1. I'm simply reaching out to others.  8 years ago I had a gastric bypass, the old fashioned kind, where  they literally stapled my stomach, cut it off of where it was supposed to attach to my intestine, and picked a new spot.  8 yrs later, they have discovered after lots of us have lost teeth/hair from no calcium absorption,are chronicly anemic, ( tried: b12 shots, nasal and sublingual ) and have fluctuating blood sugars... that I am also gluten intolerant. I saw multiple specialist, all who focused on the pouch area they now call my stomach.  No one thought about the point of connection to my intestine, or what it might effect.  If I can not tolerate sweets related to no intrinsic factor and get 'dumping syndrome'.... why did no one recognize that possibly gluten would also bother me? ?  I have been gluten free for about 4 years now.  I started as a self-diagnosing journey of "gluten -hangover"..... as a nurse, to have my patients say I looked terrible, hurt. ( Especially as I work in substance abuse, ands was NOT  hung over from alcohol).To have non-stop belching battles after a few bites of food ~intolerable!  I feel 100 times better. ... and am just as adventurous about cooking/living gluten-free as I was in the other world.   I'm curious to see if others have found this to be a result of surgery as well. ( luckily they have all but stopped performing my type of bypass...as it created multiple medical issues) In regards to bloodwork, it has been abnormal since surgery. ..across the board. Thank you for listening. ..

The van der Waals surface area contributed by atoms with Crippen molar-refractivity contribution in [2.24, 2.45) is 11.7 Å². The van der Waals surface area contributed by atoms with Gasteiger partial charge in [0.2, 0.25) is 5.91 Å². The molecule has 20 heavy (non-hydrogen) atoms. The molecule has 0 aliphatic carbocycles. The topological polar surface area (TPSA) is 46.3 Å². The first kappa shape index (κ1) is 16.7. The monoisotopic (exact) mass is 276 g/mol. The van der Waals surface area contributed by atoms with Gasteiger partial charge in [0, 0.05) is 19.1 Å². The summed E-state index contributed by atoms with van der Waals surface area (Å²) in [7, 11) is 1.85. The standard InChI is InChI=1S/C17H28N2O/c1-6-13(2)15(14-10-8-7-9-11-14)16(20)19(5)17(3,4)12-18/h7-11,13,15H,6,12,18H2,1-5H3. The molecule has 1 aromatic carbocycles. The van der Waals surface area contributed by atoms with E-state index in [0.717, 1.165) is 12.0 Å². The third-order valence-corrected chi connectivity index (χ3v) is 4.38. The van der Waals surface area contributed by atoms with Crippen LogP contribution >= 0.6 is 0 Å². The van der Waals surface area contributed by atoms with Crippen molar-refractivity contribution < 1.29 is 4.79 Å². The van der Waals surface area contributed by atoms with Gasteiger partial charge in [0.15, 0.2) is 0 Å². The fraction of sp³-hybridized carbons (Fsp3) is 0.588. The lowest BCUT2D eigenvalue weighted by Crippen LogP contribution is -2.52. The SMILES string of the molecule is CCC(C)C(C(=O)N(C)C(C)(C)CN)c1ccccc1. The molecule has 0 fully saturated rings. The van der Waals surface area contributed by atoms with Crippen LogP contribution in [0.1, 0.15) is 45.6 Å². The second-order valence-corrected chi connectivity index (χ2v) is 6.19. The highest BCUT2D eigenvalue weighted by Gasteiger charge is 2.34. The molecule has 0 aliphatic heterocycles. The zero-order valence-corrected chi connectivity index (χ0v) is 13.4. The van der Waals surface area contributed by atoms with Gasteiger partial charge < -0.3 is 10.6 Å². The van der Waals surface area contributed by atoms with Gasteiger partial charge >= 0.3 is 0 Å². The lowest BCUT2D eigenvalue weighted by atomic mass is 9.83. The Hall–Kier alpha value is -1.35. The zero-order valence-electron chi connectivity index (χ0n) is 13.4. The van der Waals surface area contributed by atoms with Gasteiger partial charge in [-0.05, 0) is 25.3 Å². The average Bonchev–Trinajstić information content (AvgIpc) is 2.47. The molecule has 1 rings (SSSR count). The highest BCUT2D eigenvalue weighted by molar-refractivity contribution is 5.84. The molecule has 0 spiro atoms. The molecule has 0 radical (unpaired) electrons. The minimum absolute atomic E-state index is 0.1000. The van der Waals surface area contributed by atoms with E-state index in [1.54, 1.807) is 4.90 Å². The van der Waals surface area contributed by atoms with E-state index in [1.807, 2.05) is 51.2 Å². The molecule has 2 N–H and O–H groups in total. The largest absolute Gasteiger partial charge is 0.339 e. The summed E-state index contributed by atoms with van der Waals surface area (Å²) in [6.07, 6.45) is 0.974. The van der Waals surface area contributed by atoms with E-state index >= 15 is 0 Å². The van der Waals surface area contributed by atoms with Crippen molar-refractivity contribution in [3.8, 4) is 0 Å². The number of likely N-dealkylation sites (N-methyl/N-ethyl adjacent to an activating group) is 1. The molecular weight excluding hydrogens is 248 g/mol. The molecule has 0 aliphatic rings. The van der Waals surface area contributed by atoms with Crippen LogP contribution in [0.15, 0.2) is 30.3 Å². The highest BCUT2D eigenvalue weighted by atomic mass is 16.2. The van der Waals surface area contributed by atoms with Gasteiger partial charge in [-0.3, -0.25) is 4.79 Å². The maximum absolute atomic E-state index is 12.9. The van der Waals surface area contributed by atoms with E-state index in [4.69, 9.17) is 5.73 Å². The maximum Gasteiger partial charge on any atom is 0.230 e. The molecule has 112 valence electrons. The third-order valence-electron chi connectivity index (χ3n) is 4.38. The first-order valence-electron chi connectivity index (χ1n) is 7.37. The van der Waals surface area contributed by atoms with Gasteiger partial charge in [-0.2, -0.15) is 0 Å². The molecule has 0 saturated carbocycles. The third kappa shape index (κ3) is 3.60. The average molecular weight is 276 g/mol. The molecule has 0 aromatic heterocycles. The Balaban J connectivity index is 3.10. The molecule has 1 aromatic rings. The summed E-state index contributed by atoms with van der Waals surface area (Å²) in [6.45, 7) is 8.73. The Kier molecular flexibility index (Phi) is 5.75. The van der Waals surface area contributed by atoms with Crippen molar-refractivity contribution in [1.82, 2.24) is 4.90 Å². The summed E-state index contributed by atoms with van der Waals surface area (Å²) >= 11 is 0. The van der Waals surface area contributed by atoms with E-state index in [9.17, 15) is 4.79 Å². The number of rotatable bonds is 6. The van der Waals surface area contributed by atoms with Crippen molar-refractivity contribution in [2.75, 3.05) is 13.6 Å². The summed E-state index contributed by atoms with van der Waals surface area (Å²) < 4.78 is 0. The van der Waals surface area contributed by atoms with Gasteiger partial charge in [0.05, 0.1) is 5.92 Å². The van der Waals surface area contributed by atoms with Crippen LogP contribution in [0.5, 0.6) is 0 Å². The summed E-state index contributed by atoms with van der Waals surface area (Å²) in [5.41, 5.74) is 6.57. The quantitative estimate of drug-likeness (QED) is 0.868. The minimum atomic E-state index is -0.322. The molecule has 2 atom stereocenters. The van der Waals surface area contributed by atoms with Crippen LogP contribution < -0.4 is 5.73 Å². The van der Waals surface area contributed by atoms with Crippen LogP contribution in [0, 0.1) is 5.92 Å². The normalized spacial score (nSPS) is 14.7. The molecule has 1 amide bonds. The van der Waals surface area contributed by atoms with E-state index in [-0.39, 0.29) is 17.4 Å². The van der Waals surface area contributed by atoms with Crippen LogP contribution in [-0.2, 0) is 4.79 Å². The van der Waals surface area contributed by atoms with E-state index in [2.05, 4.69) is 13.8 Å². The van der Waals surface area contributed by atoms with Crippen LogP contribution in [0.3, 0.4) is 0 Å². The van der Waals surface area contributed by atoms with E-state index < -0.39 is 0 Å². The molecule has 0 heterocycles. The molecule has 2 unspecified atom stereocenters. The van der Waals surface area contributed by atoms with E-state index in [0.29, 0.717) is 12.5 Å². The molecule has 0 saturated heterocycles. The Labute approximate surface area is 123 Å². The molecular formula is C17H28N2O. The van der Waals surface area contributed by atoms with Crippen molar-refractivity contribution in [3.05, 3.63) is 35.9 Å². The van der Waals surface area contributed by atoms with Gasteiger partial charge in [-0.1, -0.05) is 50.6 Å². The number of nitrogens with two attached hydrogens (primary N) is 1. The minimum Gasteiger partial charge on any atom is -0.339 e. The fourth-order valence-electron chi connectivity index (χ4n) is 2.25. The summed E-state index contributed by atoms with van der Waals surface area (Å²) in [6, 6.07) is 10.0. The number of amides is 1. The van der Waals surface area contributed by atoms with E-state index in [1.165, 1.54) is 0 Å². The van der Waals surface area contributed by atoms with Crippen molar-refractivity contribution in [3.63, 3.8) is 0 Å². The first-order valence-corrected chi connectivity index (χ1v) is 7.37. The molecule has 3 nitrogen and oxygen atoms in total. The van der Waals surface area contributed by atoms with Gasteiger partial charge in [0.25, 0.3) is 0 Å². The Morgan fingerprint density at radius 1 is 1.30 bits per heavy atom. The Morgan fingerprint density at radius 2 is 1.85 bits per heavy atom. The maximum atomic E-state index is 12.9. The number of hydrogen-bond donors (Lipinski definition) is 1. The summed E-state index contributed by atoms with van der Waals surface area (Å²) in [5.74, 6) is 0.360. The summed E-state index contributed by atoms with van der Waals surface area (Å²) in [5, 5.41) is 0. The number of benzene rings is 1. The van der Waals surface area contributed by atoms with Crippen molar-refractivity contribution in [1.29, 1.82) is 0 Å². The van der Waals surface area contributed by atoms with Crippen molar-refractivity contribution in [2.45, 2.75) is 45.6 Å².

2. Hi hi! Just a question for the people who do react to glucose syrup... Are your symptoms the same as with a regular glutening or slightly different or...?  
  3. I was talking to my primary care physician (who happens to be a Gastroenterologist) and described to him what has happened the few times I've been glutened since my DX about 2 1/2 years ago (we were discussing the potential impact of eating half of a non gluten-free chip) Two days of diarrhea, general bloat for another few days, spaciness for about a week and gum pain/headache for another week or two. He seemed surprised at the severity and said that this is a high level of intolerance.  I don't think I'm highly sensitive but I'm generally very careful about cross-contamination.  I'm just wondering how sensitive these symptoms seem to you?  How does this compare to what would happen to you if you ate half a chip (assuming you have a dx of Celiac). Thanks.